Clarinda Sewer Bills to Rise $25 – $30 Per Month

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The City of Clarinda is raising rates on residents after strict regulations forced the city to proceed with extensive renovations. The Iowa Department of Natural Resources enforced new regulations on the city despite the city expressing concerns that the repairs would have a significant impact on residents.

Local residents will need to pay $25 – $30 more per month for their sewer bills to renovate the wastewater treatment facility.

The City Council met with Fox Engineering to review the regulations and condition of the plant. Fox Engineering proposed an $11.7 million upgrade to the plant in order to comply with regulations. City officials are now discussing loan options that will allow for the most affordable renovations and sewer repair.

The proposed 30-year loan would increase monthly sewer bills for residents by $25, but the longer loan will result in a higher overall payout.

Bonds must be issued to finance the project. Construction on the plant is expected to take two years to complete and will not begin until 2019. Mayor Gordon Kokenge claims that the increased rates will put a significant burden on many residents. The mayor is questioning how other cities will be able to pay for their bills to ensure wastewater facilities are up to new standards.

He is also questioning why the State of Iowa is not helping foot to bill.

Iowa’s Rural Water Association has come out against the Mayor stating that towns have already implemented the regulations. The regulations, according to the association, came into effect in 2006. The Association claims that Clarinda’s permit has been delayed for five years, which is the reason that the city is dealing with the financial burden now and not in the past.

The wastewater facility was last upgraded in 1996 and was constructed in 1954. The plant has a flow rate of 3.43 million gallons daily. The plant’s hydraulic capacity allows for only 1.78 million gallons to be treated per day.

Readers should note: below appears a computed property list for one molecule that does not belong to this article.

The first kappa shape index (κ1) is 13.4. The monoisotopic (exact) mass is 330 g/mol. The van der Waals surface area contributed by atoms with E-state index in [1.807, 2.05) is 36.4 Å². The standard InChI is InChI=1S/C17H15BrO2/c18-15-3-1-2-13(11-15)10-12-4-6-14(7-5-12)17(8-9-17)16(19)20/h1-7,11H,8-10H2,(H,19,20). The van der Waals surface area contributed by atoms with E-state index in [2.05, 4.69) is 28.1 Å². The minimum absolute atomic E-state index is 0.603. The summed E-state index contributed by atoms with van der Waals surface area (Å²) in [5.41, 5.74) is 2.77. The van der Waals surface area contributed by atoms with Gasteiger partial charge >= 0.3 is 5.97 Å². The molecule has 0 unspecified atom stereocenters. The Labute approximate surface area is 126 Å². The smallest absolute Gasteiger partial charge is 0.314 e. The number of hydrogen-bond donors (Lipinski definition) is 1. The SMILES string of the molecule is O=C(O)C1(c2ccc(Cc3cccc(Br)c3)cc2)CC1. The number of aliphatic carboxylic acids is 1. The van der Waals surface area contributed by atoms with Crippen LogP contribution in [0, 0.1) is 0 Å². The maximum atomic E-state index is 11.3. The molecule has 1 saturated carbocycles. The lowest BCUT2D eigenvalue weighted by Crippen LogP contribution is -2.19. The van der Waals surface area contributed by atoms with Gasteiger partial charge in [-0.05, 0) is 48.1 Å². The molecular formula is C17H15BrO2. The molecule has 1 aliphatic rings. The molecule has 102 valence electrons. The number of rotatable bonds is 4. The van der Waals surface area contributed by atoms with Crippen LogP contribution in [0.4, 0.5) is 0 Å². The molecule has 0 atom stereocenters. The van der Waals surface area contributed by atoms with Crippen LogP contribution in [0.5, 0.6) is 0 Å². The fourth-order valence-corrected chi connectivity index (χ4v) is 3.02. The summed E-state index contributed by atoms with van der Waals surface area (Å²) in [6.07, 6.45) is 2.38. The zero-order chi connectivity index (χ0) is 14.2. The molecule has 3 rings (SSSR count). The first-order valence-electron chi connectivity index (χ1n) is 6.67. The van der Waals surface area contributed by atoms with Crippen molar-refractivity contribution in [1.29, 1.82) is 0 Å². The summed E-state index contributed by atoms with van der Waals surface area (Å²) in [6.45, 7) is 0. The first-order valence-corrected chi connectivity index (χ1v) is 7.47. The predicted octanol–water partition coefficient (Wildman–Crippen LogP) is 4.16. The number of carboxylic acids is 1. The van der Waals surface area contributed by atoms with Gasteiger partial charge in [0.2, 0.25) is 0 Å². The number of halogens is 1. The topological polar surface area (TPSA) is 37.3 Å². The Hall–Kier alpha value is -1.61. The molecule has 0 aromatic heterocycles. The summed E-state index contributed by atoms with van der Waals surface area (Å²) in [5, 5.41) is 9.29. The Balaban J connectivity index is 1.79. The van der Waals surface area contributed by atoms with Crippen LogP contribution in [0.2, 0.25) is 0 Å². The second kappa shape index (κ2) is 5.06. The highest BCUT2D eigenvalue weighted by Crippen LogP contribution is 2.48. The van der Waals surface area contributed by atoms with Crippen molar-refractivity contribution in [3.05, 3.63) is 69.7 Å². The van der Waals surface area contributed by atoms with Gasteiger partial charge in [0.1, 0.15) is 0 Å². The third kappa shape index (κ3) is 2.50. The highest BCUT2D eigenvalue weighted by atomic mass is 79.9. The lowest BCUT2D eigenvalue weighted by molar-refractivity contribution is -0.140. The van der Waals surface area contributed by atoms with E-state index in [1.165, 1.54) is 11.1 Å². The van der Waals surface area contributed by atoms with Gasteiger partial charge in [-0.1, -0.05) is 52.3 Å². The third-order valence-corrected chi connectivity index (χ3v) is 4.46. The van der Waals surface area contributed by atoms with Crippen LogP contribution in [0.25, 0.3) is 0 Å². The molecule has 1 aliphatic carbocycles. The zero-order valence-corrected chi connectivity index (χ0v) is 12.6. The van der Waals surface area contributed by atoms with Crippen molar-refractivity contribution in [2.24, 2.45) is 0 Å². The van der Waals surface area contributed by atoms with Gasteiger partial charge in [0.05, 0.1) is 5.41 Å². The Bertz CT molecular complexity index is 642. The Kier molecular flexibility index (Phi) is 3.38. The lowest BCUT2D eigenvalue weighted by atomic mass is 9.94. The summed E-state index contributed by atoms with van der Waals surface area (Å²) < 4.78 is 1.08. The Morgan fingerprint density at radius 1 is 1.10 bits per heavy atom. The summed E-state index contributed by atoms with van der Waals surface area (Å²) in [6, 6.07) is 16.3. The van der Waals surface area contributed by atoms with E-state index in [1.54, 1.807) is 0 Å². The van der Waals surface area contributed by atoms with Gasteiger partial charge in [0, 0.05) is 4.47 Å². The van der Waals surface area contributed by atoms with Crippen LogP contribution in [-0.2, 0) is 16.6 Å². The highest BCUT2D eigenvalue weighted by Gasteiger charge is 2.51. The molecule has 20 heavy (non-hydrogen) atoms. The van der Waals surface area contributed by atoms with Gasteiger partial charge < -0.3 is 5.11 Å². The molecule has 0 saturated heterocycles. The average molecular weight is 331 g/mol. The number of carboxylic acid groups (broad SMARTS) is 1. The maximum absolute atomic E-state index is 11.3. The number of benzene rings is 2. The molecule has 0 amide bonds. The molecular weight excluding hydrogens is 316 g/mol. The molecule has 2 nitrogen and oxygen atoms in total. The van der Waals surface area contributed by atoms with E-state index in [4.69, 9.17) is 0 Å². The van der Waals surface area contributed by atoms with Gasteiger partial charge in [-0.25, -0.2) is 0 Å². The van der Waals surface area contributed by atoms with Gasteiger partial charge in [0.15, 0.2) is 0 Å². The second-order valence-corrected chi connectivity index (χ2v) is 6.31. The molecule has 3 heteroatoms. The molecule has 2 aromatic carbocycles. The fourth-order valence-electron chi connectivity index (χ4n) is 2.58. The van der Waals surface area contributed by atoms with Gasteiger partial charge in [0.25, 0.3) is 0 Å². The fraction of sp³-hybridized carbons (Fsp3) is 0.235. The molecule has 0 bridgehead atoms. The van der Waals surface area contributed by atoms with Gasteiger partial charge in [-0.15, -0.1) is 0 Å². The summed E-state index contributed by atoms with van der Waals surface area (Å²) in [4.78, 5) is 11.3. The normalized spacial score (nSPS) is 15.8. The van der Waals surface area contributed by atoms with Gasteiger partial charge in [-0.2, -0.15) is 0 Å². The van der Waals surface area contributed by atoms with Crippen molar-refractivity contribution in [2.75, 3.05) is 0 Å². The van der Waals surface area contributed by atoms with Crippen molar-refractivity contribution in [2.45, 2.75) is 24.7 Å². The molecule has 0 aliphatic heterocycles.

Low hydraulic capacity is a major issue for the city’s plant, which has had 116 days between 2010 and 2016 where bypass was recorded. Bypass results in more flow going into the wastewater facility than the facility can handle. The facility is forced to discharge the untreated water into the stream when bypass occurs.

Iowa is proposing that the plant’s hydraulic capacity be increased to 3.2 million gallons in a 24-hour period. The plant’s hydraulic capacity is just one of many issues cited in the plant’s inspection. The inspectors also cited age and permit compliance as a major issue.

The plant has several pieces of equipment that are past their lifespan, causing them to be less efficient. Natural deterioration is also a concern, as the plant is reaching 60+ years since it has been constructed. Aging facilities have caused maintenance costs to go up annually. Inspectors have stated that the plant has far exceeded its life expectancy.

PeopleService, the company tasked with repairing the wastewater facility, claims that they have come to the point where the plant is unable to be repaired any further.

Melissa Thompson writes about a wide range of topics, revealing interesting things we didn’t know before. She is a freelance USA Today producer, and a Technorati contributor.